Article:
||Gary B. Nash, Co-Founder
Dr. Gary B. Nash has taught at the University of California, Los Angeles (UCLA) for over 40 years and is the author or co-author of over 25 books on history and history education. He is a founding member and council officer of the National Council for History Education, and a former president of the Organization of American Historians. He is an elected member of the American Academy of Arts and Sciences, the American Philosophical Society, the American Antiquarian Society, and the Society of American Historians. He has published widely on precollegiate history education and was awarded the annual prize for Academic Freedom by the National Council for Social Studies in 2001.
Dr. Nash is also Director of The National Center for History in the Schools (NCHS), founded over 20 years ago with funding from the National Endowment for the Humanities (NEH). NCHS is currently affiliated with the Department of History at UCLA. Under Dr. Nash, the mission of NCHS has been to bridge the gap between academic historians and K-12 teachers. In addition to supervising the production of the NCHS teaching units, in the last few years Dr. Nash has served as a consultant for dozens of curriculum writing projects in different parts of the country and has partnered, along with NCHS, with several Teaching American History Grant programs.
HistoryAccess.com Interview: Gary B. Nash, click here.
UCLA Faculty Homepage: here
|Kelly Lytle Hernandez, Co-Director
Kelly Lytle Hernandez is associate professor in the UCLA Department of History. Her research interests are in twentieth-century U.S. history with a concentration upon race, migration, and police and prison systems in the American West and U.S.-Mexico borderlands. Her new book, MIGRA! A History of the U.S. Border Patrol (University of California Press, 2010) is the first book to tell the story of how and why the U.S. Border Patrol concentrates its resources upon policing unsanctioned Mexican immigration despite the many possible targets and strategies of U.S. migration control. Her current research focuses upon exploring the social world of incarceration in Los Angeles between 1876 and 1965.
UCLA Faculty Homepage: here
|Tobias Higbie, Co-Director
Before joining the UCLA History Department in 2007, Tobias Higbie worked with teachers, adult learners, and the public in Chicago and central Illinois. He was the Academic Director for two Teaching American History grants with the Chicago Public Schools and co-curator of the exhibition Outspoken: Chicago's Free Speech Tradition. Higbie is the author of Indispensable Outcasts: Hobo Workers and Community in the American Midwest, 1880-1930 (University of Illinois Press, 2003), a study of the marginal work force of the early twentieth century--so called hoboes--and their place in debates about class, manly responsibility, and citizenship.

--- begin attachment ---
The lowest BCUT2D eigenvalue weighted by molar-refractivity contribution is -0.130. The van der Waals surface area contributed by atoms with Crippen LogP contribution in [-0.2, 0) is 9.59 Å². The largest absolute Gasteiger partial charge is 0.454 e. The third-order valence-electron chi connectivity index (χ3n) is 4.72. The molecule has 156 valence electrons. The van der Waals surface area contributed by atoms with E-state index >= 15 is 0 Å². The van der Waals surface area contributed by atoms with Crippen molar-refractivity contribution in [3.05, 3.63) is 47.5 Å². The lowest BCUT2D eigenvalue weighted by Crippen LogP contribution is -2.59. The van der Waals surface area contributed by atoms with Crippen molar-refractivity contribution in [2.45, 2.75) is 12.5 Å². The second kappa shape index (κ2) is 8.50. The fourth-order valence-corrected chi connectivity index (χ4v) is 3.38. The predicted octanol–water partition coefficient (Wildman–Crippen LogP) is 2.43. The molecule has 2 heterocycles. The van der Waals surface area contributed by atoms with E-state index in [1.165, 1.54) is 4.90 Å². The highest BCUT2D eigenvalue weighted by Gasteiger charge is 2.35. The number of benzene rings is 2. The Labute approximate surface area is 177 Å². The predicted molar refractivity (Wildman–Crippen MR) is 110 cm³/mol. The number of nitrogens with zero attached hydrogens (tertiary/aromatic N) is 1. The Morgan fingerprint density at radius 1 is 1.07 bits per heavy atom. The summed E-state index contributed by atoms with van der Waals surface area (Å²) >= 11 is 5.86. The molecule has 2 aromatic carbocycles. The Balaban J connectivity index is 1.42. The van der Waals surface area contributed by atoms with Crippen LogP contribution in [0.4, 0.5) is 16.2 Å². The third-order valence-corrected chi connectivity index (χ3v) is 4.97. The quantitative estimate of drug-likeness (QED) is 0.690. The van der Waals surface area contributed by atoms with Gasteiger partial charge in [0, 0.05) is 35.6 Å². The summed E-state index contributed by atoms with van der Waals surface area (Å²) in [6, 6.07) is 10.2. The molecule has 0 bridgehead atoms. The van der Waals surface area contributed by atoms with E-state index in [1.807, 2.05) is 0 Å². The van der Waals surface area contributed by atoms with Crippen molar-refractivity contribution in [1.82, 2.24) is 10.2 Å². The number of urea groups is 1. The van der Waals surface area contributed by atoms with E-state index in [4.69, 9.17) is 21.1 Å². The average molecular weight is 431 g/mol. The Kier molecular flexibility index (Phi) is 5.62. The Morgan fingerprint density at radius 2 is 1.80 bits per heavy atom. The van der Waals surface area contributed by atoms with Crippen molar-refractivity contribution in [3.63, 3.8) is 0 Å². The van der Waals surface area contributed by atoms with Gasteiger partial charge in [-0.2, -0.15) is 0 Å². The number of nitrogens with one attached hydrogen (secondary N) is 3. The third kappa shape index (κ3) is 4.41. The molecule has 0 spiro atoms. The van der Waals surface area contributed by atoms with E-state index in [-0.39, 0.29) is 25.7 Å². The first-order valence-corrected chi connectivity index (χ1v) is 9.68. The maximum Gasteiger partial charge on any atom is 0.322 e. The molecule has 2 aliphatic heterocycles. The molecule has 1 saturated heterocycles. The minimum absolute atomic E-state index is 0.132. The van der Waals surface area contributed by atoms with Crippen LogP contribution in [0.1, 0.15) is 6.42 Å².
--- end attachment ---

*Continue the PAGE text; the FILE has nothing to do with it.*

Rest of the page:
UCLA Faculty Homepage: here
Ross E. Dunn, Co-Director For World History
Ross Dunn is professor emeritus of history at San Diego State University, where he taught African, Islamic, and world history for forty years. He has written on North African history, world history, and history education. His work includes The Adventures of Ibn Battuta, a Muslim Traveler of the Fourteenth Century and the edited volume The New World History: A Teacher’s Companion. He served as first president of the World History Association. He directs World History for Us All, a web-based model curriculum for world history. Recently, he coauthored World History: The Big Eras with Edmund Burke III and David Christian. He is currently completing a university-level world history textbook with McGraw-Hill.
|David Vigilante, Co-Director for Curriculum
David Vigilante taught for middle and high school history for the San Diego Unified School District for 30 years and served as History-Social Science Coordinator for the San Diego County Office of Education. He was the recipient of the Cooperation for Excellence in Public Education Award (1985), the Milkin Family Foundation California Education Award (1988), the San Diego Historical Society Institute of History Award (1989), the San Diego Press Club Headliner Award in Education (1989), and the Center for Civic Education's Roy Erickson Memorial Award (2007).
Vigilante served on the Curriculum Task Force that developed the National Standards for History. He has developed teaching units for the National Center for History in the Schools and materials for several Department of Education Teaching American History grants, the Thelonious Monk Institute of Jazz, the Palm Springs Air Museum, and the Library of Congress’ National Digital Library. He has also served as curriculum consultant for “Federal Trials and Great Debates” summer institute for teachers sponsored by the American Bar Association and the Federal Judicial History Office. He has worked with The Huntington Library in the development of teacher materials to support special exhibits on Lincoln, Washington, and Treasures of the Library. He has served as Chair of the California Department of Education Golden State Examination in American History and the California Assessment program in World History.
|Marian Olivas, Program Manager
Marian McKenna Olivas has worked with NCHS since 1998, first serving as the publications editor and coming on as Program Manager in 2001. Marian also brings over 15 years of educational publishing/curriculum creation experience to the program having worked for University of California Press and done freelance work for the Huntington Library and Museum and the Getty Museum. She became the organizer of the College Connection program that NCHS began with the American Studies Academy (ASA) at Franklin High School in 2005-06. She has coordinated field trips and exposure for the students to such locations as the Autry National Center for the Study of the West and the National Center for Preservation of Democracy.
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